Only on Vashon- The Weekly Rundown 4/1/2022

We start with a question about deer. One islander says, “We have the most interesting deer on this island. We plant what is resistant but it seems like they have caviar taste and eat whatever is in front of them.”

We suggest fences and sprays, but nothing keeps them away. 

They wait in the shadows for the Deer-Off spray to wash away with the rain and then set in.

Deer are basically like me in that they’ll eat whatever is in front of them, whether they like it or not, and whether it’s effectively poison or not.

We have sympathy from our brethren across the state. One commenter says, “​​Same thing here in eastern wa, I heard monofilament fishing line gives them the creeps because they can’t see it when they bump it but not sure if it’s TRUE, anyone else no the skinny on that.” 

I like the idea of taunting deer with things that seem supernaturally evil to them. Imagine if you went to go get a cookie from the cabinet and some invisible, annoying forcefield tripped you. Though I imagine the deer will quickly learn to Mission Impossible their way around by maneuvering their many-jointed legs through the strands of fishing wire. 

We have problems with more than just deer. What do we do with the broken reflectors that litter the road? An islander asks, “Hi neighbors! Does anyone know if the county will eventually retrieve all the broken road reflectors from the winter storms? If not, I’ll start collecting on my walks.”

I like that islanders are collecting reflectors like sea glass. One islander reports having collected buckets of them over the years. Another makes bespoke lawn ornamentation out of them. In their own words, “ Pick um up , put em in a net bag ,hang um on a post outside by a road or drive way,looks pretty cool , lots of sparkle.” Please tell me you will sell these at the farmers’ market.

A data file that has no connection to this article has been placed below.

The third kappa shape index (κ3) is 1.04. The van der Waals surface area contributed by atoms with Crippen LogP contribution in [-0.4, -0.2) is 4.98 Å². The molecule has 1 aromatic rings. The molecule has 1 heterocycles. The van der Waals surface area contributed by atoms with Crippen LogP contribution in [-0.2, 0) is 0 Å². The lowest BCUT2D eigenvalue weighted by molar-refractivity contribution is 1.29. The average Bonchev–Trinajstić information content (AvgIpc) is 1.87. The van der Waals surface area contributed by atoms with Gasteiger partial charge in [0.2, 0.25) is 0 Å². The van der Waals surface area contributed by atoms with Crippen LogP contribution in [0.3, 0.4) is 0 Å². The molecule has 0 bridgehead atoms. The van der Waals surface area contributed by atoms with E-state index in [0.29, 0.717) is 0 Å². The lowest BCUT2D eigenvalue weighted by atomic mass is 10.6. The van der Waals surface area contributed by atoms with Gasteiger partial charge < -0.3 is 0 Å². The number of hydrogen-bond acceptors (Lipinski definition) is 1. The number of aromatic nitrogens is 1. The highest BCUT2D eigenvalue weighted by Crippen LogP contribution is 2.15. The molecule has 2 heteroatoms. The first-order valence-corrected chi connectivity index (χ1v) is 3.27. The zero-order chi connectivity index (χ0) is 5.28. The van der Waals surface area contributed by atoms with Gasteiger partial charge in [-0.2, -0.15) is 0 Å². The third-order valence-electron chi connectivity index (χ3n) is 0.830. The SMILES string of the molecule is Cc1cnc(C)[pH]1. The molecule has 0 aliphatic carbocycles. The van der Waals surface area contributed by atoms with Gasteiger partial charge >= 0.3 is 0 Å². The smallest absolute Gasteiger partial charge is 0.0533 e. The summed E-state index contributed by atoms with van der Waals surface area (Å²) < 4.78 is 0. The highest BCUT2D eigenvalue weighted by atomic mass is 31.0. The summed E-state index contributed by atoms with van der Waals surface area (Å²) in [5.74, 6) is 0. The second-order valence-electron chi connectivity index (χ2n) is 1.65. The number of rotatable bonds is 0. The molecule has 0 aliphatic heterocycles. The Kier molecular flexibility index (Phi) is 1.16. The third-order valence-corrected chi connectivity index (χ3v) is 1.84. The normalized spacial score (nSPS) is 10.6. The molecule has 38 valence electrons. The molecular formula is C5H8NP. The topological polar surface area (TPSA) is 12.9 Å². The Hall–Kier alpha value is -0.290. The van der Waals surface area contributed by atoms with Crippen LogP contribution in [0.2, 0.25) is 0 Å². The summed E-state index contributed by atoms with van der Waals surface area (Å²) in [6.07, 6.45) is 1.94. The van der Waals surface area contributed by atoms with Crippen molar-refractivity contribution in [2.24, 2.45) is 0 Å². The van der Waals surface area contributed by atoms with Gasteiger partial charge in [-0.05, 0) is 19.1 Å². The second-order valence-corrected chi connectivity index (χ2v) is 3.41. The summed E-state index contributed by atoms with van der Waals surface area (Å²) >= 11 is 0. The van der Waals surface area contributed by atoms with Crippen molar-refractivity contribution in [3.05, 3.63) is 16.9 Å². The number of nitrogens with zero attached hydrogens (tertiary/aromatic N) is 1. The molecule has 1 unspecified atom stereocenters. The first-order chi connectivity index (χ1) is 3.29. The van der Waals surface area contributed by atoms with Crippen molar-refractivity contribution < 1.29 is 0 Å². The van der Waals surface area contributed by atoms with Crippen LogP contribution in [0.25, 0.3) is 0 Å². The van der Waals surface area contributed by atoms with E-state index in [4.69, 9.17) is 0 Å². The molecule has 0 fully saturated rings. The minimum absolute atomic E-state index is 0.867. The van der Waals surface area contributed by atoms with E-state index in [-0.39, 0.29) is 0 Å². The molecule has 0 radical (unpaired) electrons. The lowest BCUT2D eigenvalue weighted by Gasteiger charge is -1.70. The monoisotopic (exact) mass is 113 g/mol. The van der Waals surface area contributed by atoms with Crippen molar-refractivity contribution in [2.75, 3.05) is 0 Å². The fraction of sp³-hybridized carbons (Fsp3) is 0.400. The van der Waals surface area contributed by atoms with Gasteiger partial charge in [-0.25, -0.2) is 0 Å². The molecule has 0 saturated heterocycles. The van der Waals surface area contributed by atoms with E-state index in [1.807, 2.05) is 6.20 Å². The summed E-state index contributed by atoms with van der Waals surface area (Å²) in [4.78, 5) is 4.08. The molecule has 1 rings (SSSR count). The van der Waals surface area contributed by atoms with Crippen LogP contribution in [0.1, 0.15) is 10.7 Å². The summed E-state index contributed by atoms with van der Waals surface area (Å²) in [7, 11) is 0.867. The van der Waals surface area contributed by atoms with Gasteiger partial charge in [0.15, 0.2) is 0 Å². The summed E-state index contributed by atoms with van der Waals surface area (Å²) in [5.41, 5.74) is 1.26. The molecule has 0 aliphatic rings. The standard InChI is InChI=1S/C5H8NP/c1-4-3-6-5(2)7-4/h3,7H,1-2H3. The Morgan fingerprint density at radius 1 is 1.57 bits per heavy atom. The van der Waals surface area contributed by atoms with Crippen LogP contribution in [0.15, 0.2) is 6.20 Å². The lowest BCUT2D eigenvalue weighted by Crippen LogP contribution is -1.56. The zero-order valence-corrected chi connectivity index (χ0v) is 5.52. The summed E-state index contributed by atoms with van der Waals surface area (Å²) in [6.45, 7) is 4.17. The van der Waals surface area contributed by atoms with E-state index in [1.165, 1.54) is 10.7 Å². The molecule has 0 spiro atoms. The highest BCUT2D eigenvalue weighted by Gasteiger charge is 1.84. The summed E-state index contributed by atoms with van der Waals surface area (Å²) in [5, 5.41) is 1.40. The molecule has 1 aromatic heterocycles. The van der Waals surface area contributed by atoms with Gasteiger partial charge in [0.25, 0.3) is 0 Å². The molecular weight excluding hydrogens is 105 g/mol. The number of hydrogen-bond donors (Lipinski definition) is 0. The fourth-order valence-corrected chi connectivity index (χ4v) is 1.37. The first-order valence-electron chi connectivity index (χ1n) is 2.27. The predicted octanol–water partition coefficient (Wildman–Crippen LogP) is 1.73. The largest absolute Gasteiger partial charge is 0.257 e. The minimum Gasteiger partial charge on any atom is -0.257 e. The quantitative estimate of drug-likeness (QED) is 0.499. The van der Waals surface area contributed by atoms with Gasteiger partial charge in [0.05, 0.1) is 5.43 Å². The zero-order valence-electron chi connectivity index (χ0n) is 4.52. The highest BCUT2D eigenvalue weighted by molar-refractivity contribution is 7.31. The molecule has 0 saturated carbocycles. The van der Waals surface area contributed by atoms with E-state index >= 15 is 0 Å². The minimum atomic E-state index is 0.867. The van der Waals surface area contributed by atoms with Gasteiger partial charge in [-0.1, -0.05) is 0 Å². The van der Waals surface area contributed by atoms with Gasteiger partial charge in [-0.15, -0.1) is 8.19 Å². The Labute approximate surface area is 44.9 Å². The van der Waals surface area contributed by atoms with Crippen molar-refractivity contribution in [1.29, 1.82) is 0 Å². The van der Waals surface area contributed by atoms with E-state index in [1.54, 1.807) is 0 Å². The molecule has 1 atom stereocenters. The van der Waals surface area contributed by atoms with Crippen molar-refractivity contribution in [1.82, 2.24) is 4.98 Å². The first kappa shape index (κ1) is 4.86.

Others just kick them off the curb when jogging. 

And speaking of reflective things, we have this mystery object that the previous owners left in the shed. 

This is way better than the shed full of rusty nails and mystery liquids I inherited.

It turns out it’s a bow light from a ship. That’s why it has a red half and a green half, so it can be used as the port or starboard light.  

We then all share pictures of our bow lights.

And speaking of boats, starting in October, kids will ride the ferry free. As one islander says,  “Oh good, we can stop hiding them in the trunk.”

You could send your kids on the boat to go back and forth for a few runs to get some peace and quiet. This is a backup plan if you can’t find childcare. 

We argue about masks again. Can you believe we’ve been arguing about masks for 2 years now?  An islander posts that they don’t like how few people are wearing masks in the grocery store. A commenter insists that the desire for masks is based on fear, and that fear isn’t realistic. I never understood this line of reasoning. Fear is super realistic. Did you know that you can die? And then you’ll never exist again for the rest of infinite time? And that might suck? So doing some small thing that will prevent you from ceasing to exist in the mortal realm for all eternity seems kinda reasonable. But maybe death is preferable to looking vulnerable. 

And it wouldn’t be a week on Vashon without loose farm animals. These loose goats scrambled down a hill and found themselves in someone’s yard. One has no ears. They’re probably conspiring with the deer to eat everything in your garden. 

Finally, we have a new real estate listing!  The good news is, no matter how high the trees grow, you’ll be able to see the mountain. 

I can’t wait for the loose goats to climb on the roof of this new development. 

Anna Shomsky
Author: Anna Shomsky

I'm a former teacher and a data engineer living on Vashon Island. My writing has appeared in Five on the Fifth, Women on Writing and on the Post-Culture Podcast. I wrote and produced the radio show Whispers of Vashon for 101.9 KVSH. I’ve had short stories published in the anthologies Island Stories and Chicken Scratchings, as well as through the Open Space Literary Project.

Leave a Comment

Your email address will not be published. Required fields are marked *

This site uses Akismet to reduce spam. Learn how your comment data is processed.